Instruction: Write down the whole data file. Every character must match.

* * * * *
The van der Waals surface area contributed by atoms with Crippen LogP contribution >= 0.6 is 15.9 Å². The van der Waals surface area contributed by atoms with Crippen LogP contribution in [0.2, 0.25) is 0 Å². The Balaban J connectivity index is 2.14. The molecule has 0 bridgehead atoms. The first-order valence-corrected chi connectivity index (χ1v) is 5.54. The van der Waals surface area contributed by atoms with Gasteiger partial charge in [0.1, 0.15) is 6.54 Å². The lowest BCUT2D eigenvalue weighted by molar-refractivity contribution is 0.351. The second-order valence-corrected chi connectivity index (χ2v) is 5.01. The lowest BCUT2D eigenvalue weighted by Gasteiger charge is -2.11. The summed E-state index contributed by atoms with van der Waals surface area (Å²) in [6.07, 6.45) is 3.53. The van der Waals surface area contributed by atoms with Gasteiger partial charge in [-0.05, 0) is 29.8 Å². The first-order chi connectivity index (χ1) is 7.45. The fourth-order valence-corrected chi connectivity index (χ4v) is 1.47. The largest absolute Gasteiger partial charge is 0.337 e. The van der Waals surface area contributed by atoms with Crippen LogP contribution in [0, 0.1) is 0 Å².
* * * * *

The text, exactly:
The van der Waals surface area contributed by atoms with Crippen LogP contribution >= 0.6 is 15.9 Å². The van der Waals surface area contributed by atoms with Crippen LogP contribution in [0.2, 0.25) is 0 Å². The Balaban J connectivity index is 2.14. The molecule has 0 bridgehead atoms. The first-order valence-corrected chi connectivity index (χ1v) is 5.54. The van der Waals surface area contributed by atoms with Gasteiger partial charge in [0.1, 0.15) is 6.54 Å². The lowest BCUT2D eigenvalue weighted by molar-refractivity contribution is 0.351. The second-order valence-corrected chi connectivity index (χ2v) is 5.01. The lowest BCUT2D eigenvalue weighted by Gasteiger charge is -2.11. The summed E-state index contributed by atoms with van der Waals surface area (Å²) in [6.07, 6.45) is 3.53. The van der Waals surface area contributed by atoms with Gasteiger partial charge in [-0.05, 0) is 29.8 Å². The first-order chi connectivity index (χ1) is 7.45. The fourth-order valence-corrected chi connectivity index (χ4v) is 1.47. The largest absolute Gasteiger partial charge is 0.337 e. The van der Waals surface area contributed by atoms with Crippen LogP contribution in [0, 0.1) is 0 Å².